Seven In [Two] Blows
This paraphrase from the Disney’s “Brave Little Tailor” (which of course comes from an older tale) is indicative of two articles this week that support at least seven of the twenty-five issues I raised two days ago in “An Educational Version of IJM” in brainstorming as many as I could think up on my own.
The first is a Thomas Sowell essay on the difference between education and schooling, which highlights the low standards in schools of education that teach our teachers, and the impact of ‘soft’ degrees in contributing to social unrest.
The second, and more useful, is an op-ed on CNN.com by one of the nation’s best schoolteachers, Georgia’s Ron Clark, bemoaning how many teachers leave the field in such a few years, and why. They are leaving because they are disheartened, and they are disheartened because their authority is illusory, largely because of the disrespect shown them in various and sundry ways by parents.
In this short series, I did not intend to expand on all twenty-five issues, but I hoped to generate thoughtful consideration regarding the topic, which the first post seems to be doing, as it has become the fifth most read post of my entire blog in less than two days. Something of the topic resonates with people and I am thankful for it.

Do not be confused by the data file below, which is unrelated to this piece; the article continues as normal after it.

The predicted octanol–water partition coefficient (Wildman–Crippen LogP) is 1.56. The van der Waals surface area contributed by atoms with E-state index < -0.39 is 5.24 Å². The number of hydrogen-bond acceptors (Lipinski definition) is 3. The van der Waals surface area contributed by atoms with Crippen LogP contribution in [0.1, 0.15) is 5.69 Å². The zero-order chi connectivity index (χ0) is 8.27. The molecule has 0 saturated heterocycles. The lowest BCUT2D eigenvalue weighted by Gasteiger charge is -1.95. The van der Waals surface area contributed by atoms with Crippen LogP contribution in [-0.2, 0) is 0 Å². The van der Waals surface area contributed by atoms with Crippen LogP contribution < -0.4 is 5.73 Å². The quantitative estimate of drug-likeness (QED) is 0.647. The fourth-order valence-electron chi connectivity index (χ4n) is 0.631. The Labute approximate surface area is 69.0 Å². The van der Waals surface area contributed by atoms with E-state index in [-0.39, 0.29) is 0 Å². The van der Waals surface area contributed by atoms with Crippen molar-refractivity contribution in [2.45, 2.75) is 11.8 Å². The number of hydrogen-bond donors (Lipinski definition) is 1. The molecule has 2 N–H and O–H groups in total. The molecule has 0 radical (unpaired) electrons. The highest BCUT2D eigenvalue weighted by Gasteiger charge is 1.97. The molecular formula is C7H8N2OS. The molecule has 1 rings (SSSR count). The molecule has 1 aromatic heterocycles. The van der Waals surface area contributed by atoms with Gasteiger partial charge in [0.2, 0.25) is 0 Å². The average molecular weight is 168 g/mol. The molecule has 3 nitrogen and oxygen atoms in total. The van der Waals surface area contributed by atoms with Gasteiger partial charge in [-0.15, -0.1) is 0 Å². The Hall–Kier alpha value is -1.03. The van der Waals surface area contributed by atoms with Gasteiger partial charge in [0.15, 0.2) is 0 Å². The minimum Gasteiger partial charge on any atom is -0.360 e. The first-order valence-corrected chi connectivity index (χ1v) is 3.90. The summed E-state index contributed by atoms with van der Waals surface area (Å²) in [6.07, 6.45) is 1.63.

Many of the issues I raise in that post are paradoxical, yet they each occur to significant extents in our system as a whole, and possibly even in the same school. As rational as people are created to be, our capacity to hold and follow comfortably two conflicting opinions due to the slightest bits of rationalization is simply amazing. This is no small contributor to the tangled nature of the problems of American education.
While I am inclined to move on to other topics next week, I may very well come back to some of the remaining reasons as time, the muse and evolving current events dictate. Lots can be and has been said of these issues and they have a hydra’s tendency to split and multiply, then coming together to recombine in novel ways. This ‘moving target’ characteristic also makes the root problems harder to solve, especially institutionally, rather than a bit at a time.
Lagniappe: This is an extremely well-written essay on the subject of abortion by author/speaker Frederica Mathewes-Green. It is well worth your time to read, as it reflects on the 38 years since Roe v Wade, and her initial delight in the freedom she believed it would bring to women. She has extensively researched and written on the topic, conducting many interviews of post-abortive women, exploring their reasons for having one and the evolution of their thoughts on their choice.